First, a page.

On August 8, 2014, Massachusetts Governor Deval Patrick signed “An Act Relative to Domestic Violence” into law. The law requires larger Massachusetts employers to provide leave time to employees who are affected by domestic violence.
WHICH EMPLOYERS ARE COVERED BY THE LAW?
The law applies to public and private employers with 50 or more employees.
WHAT ARE COVERED EMPLOYERS REQUIRED TO DO?
Employers with 50 or more employees must grant up to 15 days of leave in any 12-month period if an employee or a family member of the employee is a victim of domestic violence. No leave is required if the employee is the perpetrator of the abusive behavior.
Employers must reinstate an employee returning from a domestic violence leave to his/her original, or an equivalent, position.
Employers must keep all documentation regarding domestic violence leave confidential.
Employers must notify employees of their rights and responsibilities under this new law.
WHO IS ELIGIBLE FOR DOMESTIC VIOLENCE LEAVE?
An employee is eligible for domestic violence leave if the employee or a member of the employee’s family is a victim of abusive behavior. “Abusive behavior” is defined in the law as physical and mental abuse and includes domestic violence, stalking, sexual assault and kidnapping.
WHAT MAY THE LEAVE BE USED FOR?
The leave may be used for purposes directly related to the domestic violence, such as seeking or obtaining medical care, counseling, victim services or legal assistance, meeting with law enforcement or a district attorney, securing housing, appearing in court or before a grand jury or attending child custody proceedings.
IS THE LEAVE PAID OR UNPAID?
The leave may be paid or unpaid, at the employer’s discretion.
An employee can take domestic violence leave only after using up all accrued vacation and sick days unless the employer waives this requirement.
DOES THE EMPLOYEE HAVE TO PROVIDE THE EMPLOYER WITH ADVANCE NOTICE OR DOCUMENTATION OF THE LEAVE?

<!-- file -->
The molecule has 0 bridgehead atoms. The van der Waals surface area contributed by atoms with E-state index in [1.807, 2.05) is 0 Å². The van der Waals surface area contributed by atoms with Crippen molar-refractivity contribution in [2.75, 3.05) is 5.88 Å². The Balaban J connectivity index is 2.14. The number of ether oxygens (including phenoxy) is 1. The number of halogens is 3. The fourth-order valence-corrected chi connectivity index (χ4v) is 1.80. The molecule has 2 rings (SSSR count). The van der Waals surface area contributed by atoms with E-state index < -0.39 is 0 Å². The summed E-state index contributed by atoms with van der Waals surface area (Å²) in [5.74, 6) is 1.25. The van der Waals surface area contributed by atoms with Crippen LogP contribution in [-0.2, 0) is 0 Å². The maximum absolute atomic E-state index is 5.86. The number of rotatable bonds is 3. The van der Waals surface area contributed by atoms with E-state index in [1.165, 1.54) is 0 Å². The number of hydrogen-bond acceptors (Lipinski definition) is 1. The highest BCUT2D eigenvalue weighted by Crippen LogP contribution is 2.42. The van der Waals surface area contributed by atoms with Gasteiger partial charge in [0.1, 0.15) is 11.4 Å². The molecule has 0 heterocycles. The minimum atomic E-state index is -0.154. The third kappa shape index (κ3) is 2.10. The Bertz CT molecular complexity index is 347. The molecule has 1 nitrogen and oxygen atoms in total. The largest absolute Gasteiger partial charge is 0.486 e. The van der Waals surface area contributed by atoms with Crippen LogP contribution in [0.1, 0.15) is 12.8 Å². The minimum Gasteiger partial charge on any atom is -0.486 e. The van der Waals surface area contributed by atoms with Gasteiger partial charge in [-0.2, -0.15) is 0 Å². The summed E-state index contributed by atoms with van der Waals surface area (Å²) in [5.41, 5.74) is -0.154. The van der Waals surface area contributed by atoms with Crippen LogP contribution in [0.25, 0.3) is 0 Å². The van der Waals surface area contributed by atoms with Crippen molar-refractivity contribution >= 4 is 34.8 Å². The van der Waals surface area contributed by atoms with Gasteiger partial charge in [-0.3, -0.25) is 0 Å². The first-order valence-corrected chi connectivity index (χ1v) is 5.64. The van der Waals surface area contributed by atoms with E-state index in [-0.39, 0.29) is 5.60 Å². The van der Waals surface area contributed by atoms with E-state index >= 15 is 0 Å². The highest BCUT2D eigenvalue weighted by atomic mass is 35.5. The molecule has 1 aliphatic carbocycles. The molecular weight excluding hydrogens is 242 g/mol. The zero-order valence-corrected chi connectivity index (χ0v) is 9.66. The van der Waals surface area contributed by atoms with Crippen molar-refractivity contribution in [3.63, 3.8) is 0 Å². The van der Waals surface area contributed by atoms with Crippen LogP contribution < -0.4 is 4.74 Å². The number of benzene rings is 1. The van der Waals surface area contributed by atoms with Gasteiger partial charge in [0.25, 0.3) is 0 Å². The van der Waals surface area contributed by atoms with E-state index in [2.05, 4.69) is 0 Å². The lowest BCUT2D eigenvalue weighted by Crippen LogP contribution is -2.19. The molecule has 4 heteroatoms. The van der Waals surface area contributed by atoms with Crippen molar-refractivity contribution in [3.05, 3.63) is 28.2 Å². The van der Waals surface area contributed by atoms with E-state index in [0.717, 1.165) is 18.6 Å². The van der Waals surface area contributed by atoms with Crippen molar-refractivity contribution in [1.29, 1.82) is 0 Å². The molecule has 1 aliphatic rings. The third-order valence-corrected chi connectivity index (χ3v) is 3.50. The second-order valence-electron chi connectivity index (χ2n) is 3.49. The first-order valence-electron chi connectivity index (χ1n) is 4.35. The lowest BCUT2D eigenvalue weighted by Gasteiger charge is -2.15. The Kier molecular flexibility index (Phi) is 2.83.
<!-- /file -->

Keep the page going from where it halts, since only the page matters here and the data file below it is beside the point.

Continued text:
The employee must provide “appropriate notice” of the need for leave except if the employee or his/her family member is facing the threat of imminent danger. In that case, the employee must notify the employer within 3 work days that he/she has taken domestic violence leave.
Notice of domestic violence leave may be given by the employee or someone acting on the employee’s behalf, such as a family member, counselor, shelter worker, social worker, health care worker, legal advocate or clergy member.
MAY THE EMPLOYER REQUIRE PROOF OF THE EMPLOYEE’S ELIGIBILITY FOR LEAVE?
The employer may require the employee to provide documentation showing that the leave was taken for a purpose allowed by the law. Such documentation may consist of a protective order, a document on the letterhead of the court, agency or service provider which the employee attended, a police report, victim statement, medical documentation of treatment, an admission of guilt by the abuser or a sworn statement by the employee or a counselor, social worker, health care worker, clergy member, shelter worker, legal advocate or other professional who provided assistance for the effects of the abusive behavior.
WHAT ARE COVERED EMPLOYERS PROHIBITED FROM DOING?
Employers may not:
- retaliate or discriminate against an employee who exercises any rights granted by this law
- discipline an employee for unscheduled absences related to domestic violence, as long as the employee provides the necessary documentation of the need for leave within 30 days from the unauthorized absence
- require proof of any arrest or conviction
- require the employee to break off contact with the abuser as a condition of exercising the employee’s rights under the law
HOW WILL THE LAW BE ENFORCED?
The Attorney General is charged with enforcing this law and may obtain injunctive or other equitable relief.
Employees also have a private right to bring an action using the same provisions in place for redressing violations of the Massachusetts wage and hour law.